Guadalajara information

Introduction to the Province of Guadalajara
The mountainous province of Guadalajara, to the north east of Madrid in Castilla La Mancha may not be at the top of everyone’s list of places to visit in Spain but this relatively unknown place does have some attractions and parks that are worth checking out and its proximity to Madrid also makes it an ideal place to stay to take advantage of the capital’s heady delights but without paying Madrid prices.

Guadalajara City
The capital of the province, Guadalajara city, built on the River Henares, has had a rough time of it in recent history. During the Peninsular War the city was taken by the French in 1808 and was pretty much razed to the ground. Having only just recovered from this affront, it suffered further during the Spanish Civil War, when in March 1937 it was the site for the infamous Battle of Guadalajara, in which thousands of troops on both sides were killed or wounded. As a result of these assaults, many of the city’s buildings were destroyed and so much of what can be seen today has been greatly restored or even renewed altogether.

Guadalajara has no cathedral of its own (the province’s main cathedral is located in the town of Siguenza) but it does have what is known as a co-cathedral, the Church of Santa Maria La Mayor, which was originally built in the 15th Century on the site of a previous Mudejar mosque and then remodelled in the 17th Century. The pretty chapel, the Capilla de Luis de Lucena, with its frescoed interior, is also to be found near here.

The highlight of the city has got to be the Palacio del Infantado, with its fine Renaissance façade. It was begun in the 15th Century and has been many times restored since then. It served as the home of the Duke of Mendoza and now houses the provincial museums, library and records office.

The city’s main park is the Parque de San Roque, which is so well stocked as to be virtually a botanic garden and it is here that you will find the Panteon de la Duquesa de Sevillano (also known as the Panteon de la Condesa de la Vega del Pozo).

Two other churches worth visiting are the Baroque Iglesia de San Nicolas el Real and the 16th Century Iglesia de San Gines.

Around Guadalajara City and Beyond
The town of Siguenza, in the north east of the province, has the cathedral that Guadalajara city lacks. Set atop a hill, the massive 12th Century Gothic Cathedral of Siguenza dominates the town. Its interior is well worth exploring and contains some fine alabaster and marble ecclesiastical pieces of artwork.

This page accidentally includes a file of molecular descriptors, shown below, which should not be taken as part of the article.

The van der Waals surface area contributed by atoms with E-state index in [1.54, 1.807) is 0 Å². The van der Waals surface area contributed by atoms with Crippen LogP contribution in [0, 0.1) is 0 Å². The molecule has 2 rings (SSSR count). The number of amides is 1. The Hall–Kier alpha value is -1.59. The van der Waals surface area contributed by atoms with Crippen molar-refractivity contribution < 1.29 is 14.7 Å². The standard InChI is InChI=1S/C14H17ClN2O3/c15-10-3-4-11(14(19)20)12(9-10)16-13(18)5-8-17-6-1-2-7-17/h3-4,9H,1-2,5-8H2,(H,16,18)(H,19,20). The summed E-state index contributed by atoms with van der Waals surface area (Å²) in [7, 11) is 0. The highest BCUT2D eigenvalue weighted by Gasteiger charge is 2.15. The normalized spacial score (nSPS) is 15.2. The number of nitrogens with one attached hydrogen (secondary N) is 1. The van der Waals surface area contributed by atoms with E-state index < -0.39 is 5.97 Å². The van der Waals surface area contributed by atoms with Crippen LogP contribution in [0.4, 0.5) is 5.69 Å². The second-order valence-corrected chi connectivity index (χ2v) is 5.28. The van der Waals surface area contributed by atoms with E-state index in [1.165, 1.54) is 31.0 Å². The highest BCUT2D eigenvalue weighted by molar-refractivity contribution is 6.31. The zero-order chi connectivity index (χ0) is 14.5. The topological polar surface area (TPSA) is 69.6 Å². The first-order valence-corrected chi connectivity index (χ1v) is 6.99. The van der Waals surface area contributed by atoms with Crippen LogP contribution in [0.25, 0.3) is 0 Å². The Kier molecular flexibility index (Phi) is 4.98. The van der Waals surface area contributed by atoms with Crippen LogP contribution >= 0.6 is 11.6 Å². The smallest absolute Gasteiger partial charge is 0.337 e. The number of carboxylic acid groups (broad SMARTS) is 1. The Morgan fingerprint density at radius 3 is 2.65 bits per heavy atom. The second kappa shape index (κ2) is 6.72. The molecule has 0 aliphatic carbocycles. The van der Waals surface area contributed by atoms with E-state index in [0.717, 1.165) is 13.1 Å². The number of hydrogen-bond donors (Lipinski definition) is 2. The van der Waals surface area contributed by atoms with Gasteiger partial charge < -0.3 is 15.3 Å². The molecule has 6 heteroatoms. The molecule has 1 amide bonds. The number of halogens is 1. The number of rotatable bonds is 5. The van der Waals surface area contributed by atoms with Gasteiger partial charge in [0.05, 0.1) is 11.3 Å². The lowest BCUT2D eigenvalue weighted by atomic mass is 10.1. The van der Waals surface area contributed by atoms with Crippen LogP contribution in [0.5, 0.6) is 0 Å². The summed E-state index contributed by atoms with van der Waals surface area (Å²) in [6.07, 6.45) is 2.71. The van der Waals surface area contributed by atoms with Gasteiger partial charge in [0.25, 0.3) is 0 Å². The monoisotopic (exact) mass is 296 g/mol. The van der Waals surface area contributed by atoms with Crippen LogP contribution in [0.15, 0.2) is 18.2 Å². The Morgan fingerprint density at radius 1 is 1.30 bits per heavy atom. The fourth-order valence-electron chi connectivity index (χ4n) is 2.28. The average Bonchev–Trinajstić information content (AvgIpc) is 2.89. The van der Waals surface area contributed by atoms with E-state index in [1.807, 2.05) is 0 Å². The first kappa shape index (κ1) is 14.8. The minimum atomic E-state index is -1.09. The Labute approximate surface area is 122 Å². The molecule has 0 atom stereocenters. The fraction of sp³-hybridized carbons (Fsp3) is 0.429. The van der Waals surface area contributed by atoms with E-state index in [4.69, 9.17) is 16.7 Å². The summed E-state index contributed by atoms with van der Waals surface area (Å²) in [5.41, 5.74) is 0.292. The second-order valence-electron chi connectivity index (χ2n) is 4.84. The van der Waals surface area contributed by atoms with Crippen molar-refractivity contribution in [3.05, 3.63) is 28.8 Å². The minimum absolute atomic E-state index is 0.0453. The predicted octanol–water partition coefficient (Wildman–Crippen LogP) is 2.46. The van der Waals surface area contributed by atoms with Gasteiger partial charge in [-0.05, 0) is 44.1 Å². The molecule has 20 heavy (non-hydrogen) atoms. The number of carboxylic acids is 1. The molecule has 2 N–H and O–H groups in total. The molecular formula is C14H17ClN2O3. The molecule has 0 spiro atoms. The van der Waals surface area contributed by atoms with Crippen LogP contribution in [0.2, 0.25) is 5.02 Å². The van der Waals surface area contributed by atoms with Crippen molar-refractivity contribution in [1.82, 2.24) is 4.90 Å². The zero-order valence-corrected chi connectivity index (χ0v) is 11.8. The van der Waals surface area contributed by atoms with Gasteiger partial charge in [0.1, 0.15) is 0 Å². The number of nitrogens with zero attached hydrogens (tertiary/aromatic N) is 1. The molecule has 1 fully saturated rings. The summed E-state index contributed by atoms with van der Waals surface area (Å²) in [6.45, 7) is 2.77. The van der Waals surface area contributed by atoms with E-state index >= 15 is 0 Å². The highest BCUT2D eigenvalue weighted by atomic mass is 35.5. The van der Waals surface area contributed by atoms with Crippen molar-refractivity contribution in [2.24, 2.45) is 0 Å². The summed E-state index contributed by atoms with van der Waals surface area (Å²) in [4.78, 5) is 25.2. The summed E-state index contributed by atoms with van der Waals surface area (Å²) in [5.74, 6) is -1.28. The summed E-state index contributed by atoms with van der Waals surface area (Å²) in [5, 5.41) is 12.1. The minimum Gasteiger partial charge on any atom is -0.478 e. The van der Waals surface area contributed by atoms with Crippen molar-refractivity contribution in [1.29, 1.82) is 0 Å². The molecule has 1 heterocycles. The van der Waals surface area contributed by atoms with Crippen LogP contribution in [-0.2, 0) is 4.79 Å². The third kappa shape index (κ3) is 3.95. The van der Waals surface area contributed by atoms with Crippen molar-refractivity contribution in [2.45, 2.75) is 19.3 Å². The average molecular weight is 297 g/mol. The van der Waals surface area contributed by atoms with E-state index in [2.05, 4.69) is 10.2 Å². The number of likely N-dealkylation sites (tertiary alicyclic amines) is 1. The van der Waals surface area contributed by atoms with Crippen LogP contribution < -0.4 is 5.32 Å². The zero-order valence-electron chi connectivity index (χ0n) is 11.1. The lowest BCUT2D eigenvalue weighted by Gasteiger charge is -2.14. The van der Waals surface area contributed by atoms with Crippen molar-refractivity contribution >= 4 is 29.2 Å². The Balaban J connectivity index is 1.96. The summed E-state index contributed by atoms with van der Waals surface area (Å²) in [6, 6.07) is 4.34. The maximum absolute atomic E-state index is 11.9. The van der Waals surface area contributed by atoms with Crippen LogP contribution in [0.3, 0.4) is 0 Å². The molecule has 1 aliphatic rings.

The southern half of the province is known as the Alcarria and the main town of this wild but lovely area, after Guadalajara itself, is Pastrana, whose vast church in the middle of its rambling streets should be most certainly be visited to admire its rich 15th Century tapestries. The charming town of Brihuega is also worth checking out, as is Jadraque for its huge mediaeval castle.

Atienza is a stunning mediaeval town with a beautiful church and equally attractive main square and which is famed for its annual “Fiesta de la Caballada” which has been celebrated since 1162. Taking place at Pentecost (May time), the fiesta is a costumed, horseback pilgrimage also involving traditional music, food, races and general merrymaking.

Guadalajara has some fantastic natural parks: the Hayedo de Tejera Negra Natural Park in the north east of the province is home to a huge beech forest and numerous birds of prey; the Alto Tajo Natural Park in the south west of the province is a stunningly wild landscape of eroded rock features and is superb for exploring by mountain bike; the Barranco del Rio Natural Park in the north of the province is home to many species of protected wildlife.

The Gastronomy of Guadalajara
The cuisine of Guadalajara is a rich one, with lamb, usually served roasted (Cordero Asado), featuring heavily on its menus. Morcilla de Arroz is another speciality, a type of black pudding made with rice. Patatas con Conejo is a fried but stew-like dish of potatoes with rabbit, green peppers, onions and mushrooms. From its rivers come trout and crayfish. A typical Guadalajaran dessert is Bizcochos Borrachos, cinnamon flavoured cake liberally soaked with wine, brandy and orange juice.

Don’t miss the famous honey that comes from La Alcarria nor the wines from Mondejar.


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